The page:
It is difficult to overstate the impact literacy has on the lives of children, as it is widely recognized by scientists, educators, and healthcare advocates. In fact, according to Get Caught Reading, "Early reading experiences are now recognized as being of such importance that the American Academy of Pediatrics recommends that 'pediatricians prescribe reading activities along with other instructions given to parents at the time of well-child visits.'" In the same article, the President of the Academy, Dr. Robert E. Hannemann, states: "We strongly recommend daily reading to children from six months of age."
The Impact of Literacy Development
The development of literacy skills directly impacts a multitude of issues in a child's life from an early age, including cognitive development, the ability to communicate effectively, early and future performance in school, the nurturing of creativity and imagination, overall motivation, temperament, social skills, and ability to feel empathy. It is a powerful list. Could we possibly be overstating the significance and impact of literacy skills?
According to Encyclopedia of Early Childhood Development, "Estimates show that about 40% of fourth graders struggle with reading at even basic levels." That difficulty has led to issues in language skills, as "literacy is an essential vehicle for furthering children's language competencies in both the preschool years and during early and later schooling." This lack of literacy skills hinders students' success early on and makes learning much more difficult later. As noted in Children's Bureau, according to Early Moments, with reading comprehension comes "a stronger self-discipline, longer attention span, and better memory retention, all of which will serve your child well when she enters school."
The Power of Communication and Its Connection to Literacy
According to the International Literacy Association, there are millions of people around the world without access to literacy education; 781 million people worldwide cannot read or write. How does that limited access impact their lives? According to Nal'ibali, literacy is vital to human development, because it allows us to "explore and communicate what we think, feel and know; find out about other people's experiences; and discover different ways of seeing the world." It also helps us learn and explore new things and ideas through the writing of others. It can help us see through other people's experiences and grow our capacity for empathy.
Reading helps us develop our language skills, and vice versa. The ability to communicate effectively is essential for us to understand others and to be understood. Without the ability to fully understand and be understood, it is difficult for individuals to have a sense of agency. The ILA asserts that the "ability to read, write, and communicate connects people to one another and empowers them to achieve things they never thought possible. Communication and connection are the basis of who we are and how we live together and interact with the world."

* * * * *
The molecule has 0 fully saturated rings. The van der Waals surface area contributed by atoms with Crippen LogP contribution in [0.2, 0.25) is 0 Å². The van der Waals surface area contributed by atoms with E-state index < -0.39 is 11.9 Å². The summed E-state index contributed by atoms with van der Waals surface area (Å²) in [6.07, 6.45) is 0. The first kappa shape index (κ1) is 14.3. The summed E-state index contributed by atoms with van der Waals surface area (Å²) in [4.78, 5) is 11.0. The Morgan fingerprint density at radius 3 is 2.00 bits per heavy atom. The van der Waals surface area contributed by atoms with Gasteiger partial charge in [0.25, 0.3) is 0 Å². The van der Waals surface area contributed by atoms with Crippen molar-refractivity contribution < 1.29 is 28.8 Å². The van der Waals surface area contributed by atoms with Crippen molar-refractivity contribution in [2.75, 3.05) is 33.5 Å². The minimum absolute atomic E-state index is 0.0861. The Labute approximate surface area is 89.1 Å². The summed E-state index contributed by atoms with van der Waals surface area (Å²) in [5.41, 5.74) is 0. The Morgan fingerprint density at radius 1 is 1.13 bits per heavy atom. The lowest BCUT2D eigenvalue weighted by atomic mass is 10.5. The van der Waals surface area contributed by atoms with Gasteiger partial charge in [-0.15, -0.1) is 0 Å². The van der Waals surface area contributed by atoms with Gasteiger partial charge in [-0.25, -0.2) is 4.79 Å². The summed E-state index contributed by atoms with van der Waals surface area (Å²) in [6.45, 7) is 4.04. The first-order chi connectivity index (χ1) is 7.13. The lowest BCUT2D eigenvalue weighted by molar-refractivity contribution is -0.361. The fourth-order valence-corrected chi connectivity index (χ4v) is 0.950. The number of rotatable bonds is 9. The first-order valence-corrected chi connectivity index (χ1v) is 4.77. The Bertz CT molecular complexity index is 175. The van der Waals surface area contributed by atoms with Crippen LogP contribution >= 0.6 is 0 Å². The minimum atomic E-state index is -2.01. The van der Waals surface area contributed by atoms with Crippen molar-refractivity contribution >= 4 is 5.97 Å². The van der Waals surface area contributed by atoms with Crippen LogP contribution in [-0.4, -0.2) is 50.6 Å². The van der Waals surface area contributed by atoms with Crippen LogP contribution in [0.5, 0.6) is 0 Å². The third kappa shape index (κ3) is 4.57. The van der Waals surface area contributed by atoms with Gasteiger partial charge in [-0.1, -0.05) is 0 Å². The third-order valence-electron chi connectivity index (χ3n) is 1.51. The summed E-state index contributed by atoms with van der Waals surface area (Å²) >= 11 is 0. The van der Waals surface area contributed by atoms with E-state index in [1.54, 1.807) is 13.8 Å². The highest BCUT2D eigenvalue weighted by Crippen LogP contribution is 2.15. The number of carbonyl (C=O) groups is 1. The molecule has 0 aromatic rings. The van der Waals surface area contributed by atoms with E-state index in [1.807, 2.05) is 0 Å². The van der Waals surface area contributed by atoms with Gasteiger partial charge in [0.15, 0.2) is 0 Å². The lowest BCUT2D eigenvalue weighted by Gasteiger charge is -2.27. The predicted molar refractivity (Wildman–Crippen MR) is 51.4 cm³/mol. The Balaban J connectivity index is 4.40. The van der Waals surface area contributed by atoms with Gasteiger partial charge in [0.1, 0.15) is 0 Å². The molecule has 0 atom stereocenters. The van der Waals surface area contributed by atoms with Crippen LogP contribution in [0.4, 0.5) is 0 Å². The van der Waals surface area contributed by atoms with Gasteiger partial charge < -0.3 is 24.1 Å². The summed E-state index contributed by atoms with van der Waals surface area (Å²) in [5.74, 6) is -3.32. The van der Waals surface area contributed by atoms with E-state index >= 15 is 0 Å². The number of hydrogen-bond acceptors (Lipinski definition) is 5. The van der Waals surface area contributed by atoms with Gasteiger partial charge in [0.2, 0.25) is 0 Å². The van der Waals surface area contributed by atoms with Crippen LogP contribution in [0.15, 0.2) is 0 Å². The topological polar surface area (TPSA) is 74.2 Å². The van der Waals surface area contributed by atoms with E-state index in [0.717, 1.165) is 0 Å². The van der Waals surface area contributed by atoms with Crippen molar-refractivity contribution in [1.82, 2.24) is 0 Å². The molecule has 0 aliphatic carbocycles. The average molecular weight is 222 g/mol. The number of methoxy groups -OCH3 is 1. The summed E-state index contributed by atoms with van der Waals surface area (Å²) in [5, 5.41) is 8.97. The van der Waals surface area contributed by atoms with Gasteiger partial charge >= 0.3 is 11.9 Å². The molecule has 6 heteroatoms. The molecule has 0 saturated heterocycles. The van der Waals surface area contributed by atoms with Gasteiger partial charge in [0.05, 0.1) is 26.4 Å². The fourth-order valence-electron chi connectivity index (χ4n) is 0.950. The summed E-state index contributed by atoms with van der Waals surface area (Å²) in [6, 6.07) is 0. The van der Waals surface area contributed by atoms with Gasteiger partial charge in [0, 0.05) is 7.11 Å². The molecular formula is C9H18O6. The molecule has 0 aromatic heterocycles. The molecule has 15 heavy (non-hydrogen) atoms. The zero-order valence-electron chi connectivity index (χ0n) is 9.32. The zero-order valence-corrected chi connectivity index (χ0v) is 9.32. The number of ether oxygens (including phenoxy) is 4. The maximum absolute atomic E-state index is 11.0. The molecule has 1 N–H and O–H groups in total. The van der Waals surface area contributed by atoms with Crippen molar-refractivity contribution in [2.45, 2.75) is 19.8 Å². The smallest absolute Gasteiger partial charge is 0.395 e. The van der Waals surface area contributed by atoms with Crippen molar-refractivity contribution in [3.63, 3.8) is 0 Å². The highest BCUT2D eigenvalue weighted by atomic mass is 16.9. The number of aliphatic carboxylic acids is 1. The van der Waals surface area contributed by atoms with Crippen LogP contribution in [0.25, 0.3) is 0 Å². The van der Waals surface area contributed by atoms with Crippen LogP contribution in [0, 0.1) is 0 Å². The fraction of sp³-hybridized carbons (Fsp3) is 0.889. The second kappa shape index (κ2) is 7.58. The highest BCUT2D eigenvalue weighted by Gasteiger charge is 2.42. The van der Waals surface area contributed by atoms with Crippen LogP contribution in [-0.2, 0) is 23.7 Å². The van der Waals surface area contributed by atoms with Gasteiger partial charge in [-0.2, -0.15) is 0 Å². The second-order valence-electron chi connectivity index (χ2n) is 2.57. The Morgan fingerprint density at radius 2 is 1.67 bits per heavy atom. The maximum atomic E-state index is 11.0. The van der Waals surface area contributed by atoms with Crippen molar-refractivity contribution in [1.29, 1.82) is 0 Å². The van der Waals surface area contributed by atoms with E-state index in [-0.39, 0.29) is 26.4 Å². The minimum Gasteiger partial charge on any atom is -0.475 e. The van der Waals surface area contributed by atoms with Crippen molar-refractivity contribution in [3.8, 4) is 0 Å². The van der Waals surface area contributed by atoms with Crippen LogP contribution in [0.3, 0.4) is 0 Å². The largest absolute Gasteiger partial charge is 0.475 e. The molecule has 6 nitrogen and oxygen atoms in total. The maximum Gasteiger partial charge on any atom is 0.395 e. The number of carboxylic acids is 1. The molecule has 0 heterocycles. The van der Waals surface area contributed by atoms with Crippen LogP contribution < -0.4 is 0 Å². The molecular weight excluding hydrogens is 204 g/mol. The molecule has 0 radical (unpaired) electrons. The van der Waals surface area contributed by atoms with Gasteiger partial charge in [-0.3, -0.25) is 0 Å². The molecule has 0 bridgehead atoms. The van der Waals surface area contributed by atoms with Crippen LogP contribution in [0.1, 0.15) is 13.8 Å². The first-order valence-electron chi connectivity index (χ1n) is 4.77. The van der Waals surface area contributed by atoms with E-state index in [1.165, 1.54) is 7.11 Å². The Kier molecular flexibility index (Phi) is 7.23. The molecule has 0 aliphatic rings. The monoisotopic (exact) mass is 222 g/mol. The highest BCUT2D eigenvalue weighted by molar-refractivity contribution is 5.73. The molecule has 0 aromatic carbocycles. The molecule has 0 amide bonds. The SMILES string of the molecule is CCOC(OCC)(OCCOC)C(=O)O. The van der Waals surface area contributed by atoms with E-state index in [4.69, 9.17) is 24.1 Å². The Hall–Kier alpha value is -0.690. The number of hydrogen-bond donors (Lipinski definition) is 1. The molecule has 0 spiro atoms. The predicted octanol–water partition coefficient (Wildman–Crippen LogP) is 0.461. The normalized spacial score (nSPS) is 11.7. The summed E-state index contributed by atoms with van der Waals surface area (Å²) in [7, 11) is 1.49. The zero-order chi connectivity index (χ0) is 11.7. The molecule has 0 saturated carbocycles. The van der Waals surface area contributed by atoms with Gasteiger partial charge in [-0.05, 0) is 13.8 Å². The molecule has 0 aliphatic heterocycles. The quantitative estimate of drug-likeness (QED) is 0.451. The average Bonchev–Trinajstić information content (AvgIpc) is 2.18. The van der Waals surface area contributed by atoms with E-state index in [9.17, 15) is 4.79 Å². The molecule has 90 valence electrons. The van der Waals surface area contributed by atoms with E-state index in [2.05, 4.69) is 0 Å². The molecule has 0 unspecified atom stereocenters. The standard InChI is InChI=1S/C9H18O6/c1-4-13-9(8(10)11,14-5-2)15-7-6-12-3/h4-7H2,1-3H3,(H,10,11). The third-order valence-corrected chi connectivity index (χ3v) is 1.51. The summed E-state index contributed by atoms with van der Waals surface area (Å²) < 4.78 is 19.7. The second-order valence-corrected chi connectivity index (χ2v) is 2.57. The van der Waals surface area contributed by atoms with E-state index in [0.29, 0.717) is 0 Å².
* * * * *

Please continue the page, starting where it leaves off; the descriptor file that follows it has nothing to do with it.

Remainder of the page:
Impacting Motivation, Creativity, and Temperament
People do not often acknowledge the significant role of creativity and curiosity in learning and excelling in the workplace, but ideas are in many ways the capital of both realms. The building blocks of wonder, creativity, and imagination are oftentimes found in books. Studies show a link between low literacy and anxiety and depression. For example, when the lack of communication skills negatively impacts an individual's social life, there is the potential for the person to feel isolated or depressed. According to the Journal of the American Board of Family Medicine, addressing the literacy issue improves the symptoms of depression. Improved literacy helps us build social skills and gives us a vocabulary to express our realities and our imaginations.
Preparing Them for Future Success and Avoiding Failure
Whether or not a child achieves proficient reading skills by fourth grade is a significant factor in determining their potential for academic success or failure in the future. Researchers have shown time and again that students who fall behind by this age are at serious risk of struggling academically and are more likely to eventually drop out of high school. The Urban Child Institute states, "Early literacy development is vital to later academic success. Children with poor reading skills are more likely to repeat a grade, which too often sets the stage for a pattern of failure in school."
According to Children's Bureau, "… the more words that are in a child's language world, the more words they will learn, and the stronger their language skills are when they reach kindergarten, the more prepared they are to be able to read, and the better they read, the more likely they will graduate from high school." The early impact of literacy on children has the ability to empower or to derail their forward trajectory. Its ramifications reach far into the future. Addressing issues early is the best way to avoid long-term, devastating results.
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